Conventional batteries take so long to charge that they cannot efficiently store braking energy. Graphene supercapacitors store almost as much but charge in just 16 seconds.
>Now Santhakumar Kannappan at the Gwangju Institute of Science and Technology in Korea and a few pals say they have a solution based on the wonder material of the moment–graphene. These guys have built high-performance supercapacitors out of graphene that store almost as much energy as a lithium-ion battery. They can charge and discharge in seconds and maintain all this over many tens of thousands of charging cycles.
The trick these guys have perfected is to make a highly porous form of graphene that has a huge internal surface area. They create this graphene by reducing graphene oxide particles with hydrazine in water agitated with ultrasound.
The graphene powder is then packed into a coin-shaped cell, and dried at 140 °C and at a pressure of 300/kg/cm for five hours.
The resulting graphene electrode is highly porous. A single gram of this stuff has a surface area bigger than a basketball court. That’s important because it allows the electrode to accomodate much more electrolyte (an ionic liquid called EBIMF 1 M). And this ultimately determines the amount of charge the supercapacitor can hold.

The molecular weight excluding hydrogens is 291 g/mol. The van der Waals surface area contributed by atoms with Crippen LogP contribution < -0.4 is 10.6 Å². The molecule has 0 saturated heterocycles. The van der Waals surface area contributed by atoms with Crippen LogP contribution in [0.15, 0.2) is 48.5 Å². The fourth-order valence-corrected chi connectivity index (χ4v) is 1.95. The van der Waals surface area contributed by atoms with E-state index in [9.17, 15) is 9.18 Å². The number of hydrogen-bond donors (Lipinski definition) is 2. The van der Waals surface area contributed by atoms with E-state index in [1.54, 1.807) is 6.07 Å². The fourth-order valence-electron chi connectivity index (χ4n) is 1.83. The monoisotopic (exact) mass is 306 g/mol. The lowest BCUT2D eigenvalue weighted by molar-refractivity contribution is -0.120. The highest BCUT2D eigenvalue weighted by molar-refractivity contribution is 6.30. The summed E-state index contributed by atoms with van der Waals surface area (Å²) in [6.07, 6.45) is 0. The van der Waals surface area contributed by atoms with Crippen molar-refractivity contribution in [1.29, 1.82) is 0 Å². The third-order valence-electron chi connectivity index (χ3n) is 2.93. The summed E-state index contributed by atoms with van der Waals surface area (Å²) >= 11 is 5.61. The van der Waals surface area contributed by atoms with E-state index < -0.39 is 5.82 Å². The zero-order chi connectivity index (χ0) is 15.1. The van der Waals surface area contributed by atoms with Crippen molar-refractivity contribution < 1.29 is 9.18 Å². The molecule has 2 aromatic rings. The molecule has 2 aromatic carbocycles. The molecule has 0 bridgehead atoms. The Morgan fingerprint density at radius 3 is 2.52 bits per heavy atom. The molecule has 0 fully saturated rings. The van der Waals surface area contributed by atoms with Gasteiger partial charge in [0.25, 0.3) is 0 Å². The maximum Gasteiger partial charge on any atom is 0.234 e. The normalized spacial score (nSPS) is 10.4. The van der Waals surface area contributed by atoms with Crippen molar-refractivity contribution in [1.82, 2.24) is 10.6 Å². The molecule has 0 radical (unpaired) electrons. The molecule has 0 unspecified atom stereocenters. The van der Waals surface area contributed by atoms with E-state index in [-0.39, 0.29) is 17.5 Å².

Kannappan and co have measured the performance of their supercapacitor and are clearly impressed with the results. They say it has a specific capacitance of over 150 Farrads per gram can store energy at a density of more than 64 watt-hours per kilogram at a current density of 5 amps per gram.
That’s almost comparable with lithium-ion batteries, which have an energy density of between 100 and 200 watt-hours per kilogram.
These supercapacitors have other advantages too. Kannappan and co say they can fully charge them in just 16 seconds and have repeated this some 10,000 times without a significant reduction in capacitance. “These values are the highest so far reported in the literature,” they say.<
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